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What is LIBOR?

LIBOR stands for the London Inter Bank Offered Rate, or the rate of interest that a specific group of banks in London will pay on U.S. dollar deposits for a specified period of time (e.g., 3 or 6 months). It’s essentially an interest rate on foreign currency.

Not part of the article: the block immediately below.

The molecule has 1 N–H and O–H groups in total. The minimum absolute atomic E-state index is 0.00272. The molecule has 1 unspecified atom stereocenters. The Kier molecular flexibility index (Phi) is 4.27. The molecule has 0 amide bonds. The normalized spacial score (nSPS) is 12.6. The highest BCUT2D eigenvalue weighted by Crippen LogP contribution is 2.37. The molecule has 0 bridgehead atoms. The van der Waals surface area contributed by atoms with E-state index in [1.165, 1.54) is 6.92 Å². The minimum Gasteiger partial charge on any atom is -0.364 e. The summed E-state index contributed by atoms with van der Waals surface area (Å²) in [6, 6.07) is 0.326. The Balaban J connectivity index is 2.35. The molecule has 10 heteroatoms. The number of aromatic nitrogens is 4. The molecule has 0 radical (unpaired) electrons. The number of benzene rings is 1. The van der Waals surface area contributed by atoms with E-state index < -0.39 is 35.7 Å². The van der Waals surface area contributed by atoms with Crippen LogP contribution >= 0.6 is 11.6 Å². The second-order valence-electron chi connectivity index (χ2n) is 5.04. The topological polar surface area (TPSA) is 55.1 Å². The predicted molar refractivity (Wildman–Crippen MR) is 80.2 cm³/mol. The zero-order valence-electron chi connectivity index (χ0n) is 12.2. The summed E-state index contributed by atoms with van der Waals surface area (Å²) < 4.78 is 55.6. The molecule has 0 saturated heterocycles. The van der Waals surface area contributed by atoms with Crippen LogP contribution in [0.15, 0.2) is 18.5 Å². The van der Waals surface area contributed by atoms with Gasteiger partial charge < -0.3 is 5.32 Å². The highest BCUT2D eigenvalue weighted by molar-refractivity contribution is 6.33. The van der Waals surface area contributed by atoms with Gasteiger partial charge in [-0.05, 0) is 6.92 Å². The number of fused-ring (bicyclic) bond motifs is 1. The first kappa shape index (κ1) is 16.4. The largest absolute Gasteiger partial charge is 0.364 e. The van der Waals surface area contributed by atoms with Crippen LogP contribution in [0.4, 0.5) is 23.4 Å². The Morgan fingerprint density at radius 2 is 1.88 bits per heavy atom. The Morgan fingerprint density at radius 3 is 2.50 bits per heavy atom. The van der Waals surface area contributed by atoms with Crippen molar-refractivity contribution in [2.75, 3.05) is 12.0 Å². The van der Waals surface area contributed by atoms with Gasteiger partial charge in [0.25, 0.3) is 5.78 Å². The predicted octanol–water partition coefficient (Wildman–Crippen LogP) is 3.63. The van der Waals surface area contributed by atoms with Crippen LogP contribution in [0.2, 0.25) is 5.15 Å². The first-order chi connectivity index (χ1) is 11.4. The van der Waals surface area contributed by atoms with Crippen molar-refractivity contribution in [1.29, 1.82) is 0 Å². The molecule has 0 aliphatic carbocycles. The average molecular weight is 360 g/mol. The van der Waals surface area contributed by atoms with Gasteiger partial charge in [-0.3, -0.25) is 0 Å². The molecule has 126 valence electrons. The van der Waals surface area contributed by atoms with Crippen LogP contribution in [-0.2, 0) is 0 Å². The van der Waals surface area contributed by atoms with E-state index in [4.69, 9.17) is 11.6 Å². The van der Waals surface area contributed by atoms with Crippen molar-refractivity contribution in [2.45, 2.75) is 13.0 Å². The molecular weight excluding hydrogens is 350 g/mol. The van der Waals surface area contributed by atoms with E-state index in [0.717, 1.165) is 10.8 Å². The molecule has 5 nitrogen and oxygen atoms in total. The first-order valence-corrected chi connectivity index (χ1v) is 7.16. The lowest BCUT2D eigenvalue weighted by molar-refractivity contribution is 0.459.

It is similar to the Bank of Canada rate (the “overnight” rate), or the U.S. Federal Reserve rate, in the sense that it is used as a reference rate for other short term interest rates. The fixing of the LIBOR rate by the British Bankers’ Association (BBA) began in the early 1980s. Today, more than 20 per cent of all international bank lending and over 30 per cent of all foreign exchange transactions take place in London. LIBOR is published on more than 300,000 screens around the world, including major information sources like Reuters, Bloomberg, and Thomson Financial.* For more on LIBOR and interest rates, visit the following sites: